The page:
The COVID-19 pandemic presented a minor math problem for event organizers that seems fairly straightforward and simple to solve. If you promote an annual happening, and it was canceled in 2020, then that year shouldn’t count when you add up how many times the event has occurred. When you announce in 2021 that the whatever annual Whatever Festival is coming up, it should be the same number that it was supposed to be in 2020.
I mean, that’s obvious, right? If I give you an apple every year for 14 years, and last year I didn’t give you one, then the apple I give you this year is the 15th apple, right? It’s not the 16th apple just because I wanted to give you one last year and couldn’t.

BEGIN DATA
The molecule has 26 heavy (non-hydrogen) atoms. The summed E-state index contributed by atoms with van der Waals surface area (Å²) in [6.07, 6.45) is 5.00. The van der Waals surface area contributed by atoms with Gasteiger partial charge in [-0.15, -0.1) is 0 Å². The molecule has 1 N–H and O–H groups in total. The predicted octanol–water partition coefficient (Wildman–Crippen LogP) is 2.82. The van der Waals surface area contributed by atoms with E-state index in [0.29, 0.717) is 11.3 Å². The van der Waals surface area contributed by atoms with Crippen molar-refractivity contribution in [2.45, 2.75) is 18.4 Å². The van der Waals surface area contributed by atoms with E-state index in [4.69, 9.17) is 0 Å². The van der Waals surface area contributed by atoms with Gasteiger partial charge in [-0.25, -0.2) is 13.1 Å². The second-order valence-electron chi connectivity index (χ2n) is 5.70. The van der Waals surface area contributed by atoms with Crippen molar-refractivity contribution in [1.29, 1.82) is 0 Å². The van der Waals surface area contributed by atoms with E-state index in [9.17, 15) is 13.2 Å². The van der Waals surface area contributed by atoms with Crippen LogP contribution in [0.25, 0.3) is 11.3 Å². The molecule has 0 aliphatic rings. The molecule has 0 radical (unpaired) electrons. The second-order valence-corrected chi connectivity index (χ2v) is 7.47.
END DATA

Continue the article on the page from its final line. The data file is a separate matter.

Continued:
The math is fairly straightforward, and for the most part people are getting it right. Take for instance Duluth’s Bayfront Reggae and World Music Festival. The inaugural event was held in 2006. The 2020 event was to be the 15th annual, but it was canceled. Therefore, the promoter is referring to this year’s event as the 15th annual. And that is correct. The 2021 festival will be the 15th in the series.
But I’ve known for quite a while that keeping track of how many times an event has happened in the past isn’t always the top priority of the organizers, who let’s remember have an event to organize with all the tasks that go with it. On one hand, you’d think being willing to get involved in organizing everyone else’s fun might be a thing only math-obsessed nerds do, but that’s just not the case.